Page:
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What art has to do with well-being?

Our feelings, behaviors, physical and mental well-being are influenced greatly by the home environment in which we live. A growing number of studies are investigating the affects art has on people and provide fascinating findings.


Why engage with art?

Research says arts engagement may have a positive impact on our physical and mental health. How is that? Northern Europe is leading in many areas of social development and population well-being is not an exception. Several studies in Sweden and Norway examined how cultural activities, such as visiting art museums, exhibits, music performances, and making art or music, impact on health and well-being. They concluded that cultural and arts participation are positively correlated with longevity, perceived health, satisfaction of life, and perceived happiness. A research in Australia confirmed a correlation between cultural attendance and mental health and found that those who engaged in the arts for 100 or more hours per year (i.e., 2 or more hours/week) reported significantly better mental well-being than those involved less frequently. These finding tell us that engaging with arts and culture even for 2 hours a week may make a difference for our well-being.

Arts & immune system

Do our emotions, feelings, and thoughts play a role in our physical and psychological health and well-being? Yes, they do. An emerging field of psycho-neuroimmunology as the name entail studies the connection between our nervous and immune system. It has been found that nervous and immune systems are connected bidirectionally. This means that our psychological state can impact the immune system and the immune system itself can lead to changes in the psychological state. Gene Cohen, an American psychiatrist, found that arts/music participation revealed an increase in the level of T cells (lymphocytes that ward off bacterial infections) and NK cells (natural killer cells combating cancer cells in the bloodstream). This research confirmed that arts and cultural participation may positively impact our immune system.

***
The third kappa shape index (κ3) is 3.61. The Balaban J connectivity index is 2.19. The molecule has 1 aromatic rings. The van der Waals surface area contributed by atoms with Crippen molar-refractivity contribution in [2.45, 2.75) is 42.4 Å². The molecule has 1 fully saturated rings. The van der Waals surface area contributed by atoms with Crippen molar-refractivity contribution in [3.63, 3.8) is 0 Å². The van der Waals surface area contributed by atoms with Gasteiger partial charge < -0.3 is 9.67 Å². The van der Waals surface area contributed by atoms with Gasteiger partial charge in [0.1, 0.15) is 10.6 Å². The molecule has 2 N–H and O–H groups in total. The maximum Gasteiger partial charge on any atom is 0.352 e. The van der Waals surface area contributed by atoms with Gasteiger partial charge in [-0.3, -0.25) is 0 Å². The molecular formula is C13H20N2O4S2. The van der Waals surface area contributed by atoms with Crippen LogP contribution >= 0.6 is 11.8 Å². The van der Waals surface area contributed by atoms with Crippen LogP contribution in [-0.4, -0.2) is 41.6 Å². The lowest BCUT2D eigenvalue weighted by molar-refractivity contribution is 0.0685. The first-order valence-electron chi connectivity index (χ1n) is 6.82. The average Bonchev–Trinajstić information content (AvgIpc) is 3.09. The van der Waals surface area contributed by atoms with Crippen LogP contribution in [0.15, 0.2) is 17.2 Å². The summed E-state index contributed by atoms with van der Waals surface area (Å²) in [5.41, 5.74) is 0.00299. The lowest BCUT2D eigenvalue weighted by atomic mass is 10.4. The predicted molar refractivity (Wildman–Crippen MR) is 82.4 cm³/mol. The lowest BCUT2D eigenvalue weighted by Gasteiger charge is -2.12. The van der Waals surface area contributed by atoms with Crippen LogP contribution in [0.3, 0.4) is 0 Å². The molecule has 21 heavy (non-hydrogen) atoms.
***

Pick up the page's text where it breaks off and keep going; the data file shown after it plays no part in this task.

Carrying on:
Art trains brian & creates 
mental reserves

As a leading geriatric mental health researcher, Cohen also theorized that “the brain, like muscles, benefits from ongoing challenge”. He suggested that by engaging in new experiences, such as arts and music, the brain enhances its reserve of neurons, synapses, improves “efficiency of brain cell connectedness,” thereby enhancing its reserve and resulting in health benefits. These finding have a substantial value for understanding the cognitive processes in child development and aging.


& well-beilng

Reflect for a minute and think about emotions you experience when you look at the art you enjoy. You might be surprised to know that there is a separate field of research called affective science that studies the effects of human emotion such as love, joy, gratitude, serenity, interest, hope, pride, amusement, inspiration, and awe on well-being. Activities that capitalize on positive emotions, such as cultural and arts participation, are theorized to contribute to these positive states by one of the leading scholars in affective science Barbara Fredrickson. The research suggests that positive emotions can optimize health, subjective wellbeing, and psychological resilience, and even undo the damaging impact the repeated and prolonged negative emotions can have on our health. Therefore, whatever your source of feelings of joy, gratitude, serenity, interest, inspiration, and awe is, find it and get the most out of it for your health and well-being.

Reflect &
connect with art

Have you experienced how looking at art or listening to music may physically and mentally take us outside of the usual setting and away from everyday concerns? The important component of arts engagement is the connection we make with a hand-made product created by other people. We experience fascination, interest, attention, and engagement, which can vary in in their strength and ability to generate reflection. Art brings a whole other world to us – it tells us about human experiences and feelings we might not be familiar with. At the same, art objects connect human similarities beyond our own particular time and place, remind us about shared human situations, emotions, difficulties, and achievements expressed in artistic form. We learn about ourselves by reflecting and inquiring into those things.

References: Bygren, Konlaan, & Johansson, 1996; Cohen, 2009; Cuypers, Krokstad, Holmen, SkjeiKnudtsen, Bygren, & Holmen, 2012; Fancourt, 2017; Fredrickson 2000; Johansson, Konlaan, & Bygren, 2001; Konlaan, Bygren, & Johansson, 2000; Sapolsky, 2000; O’Neill, 2010.

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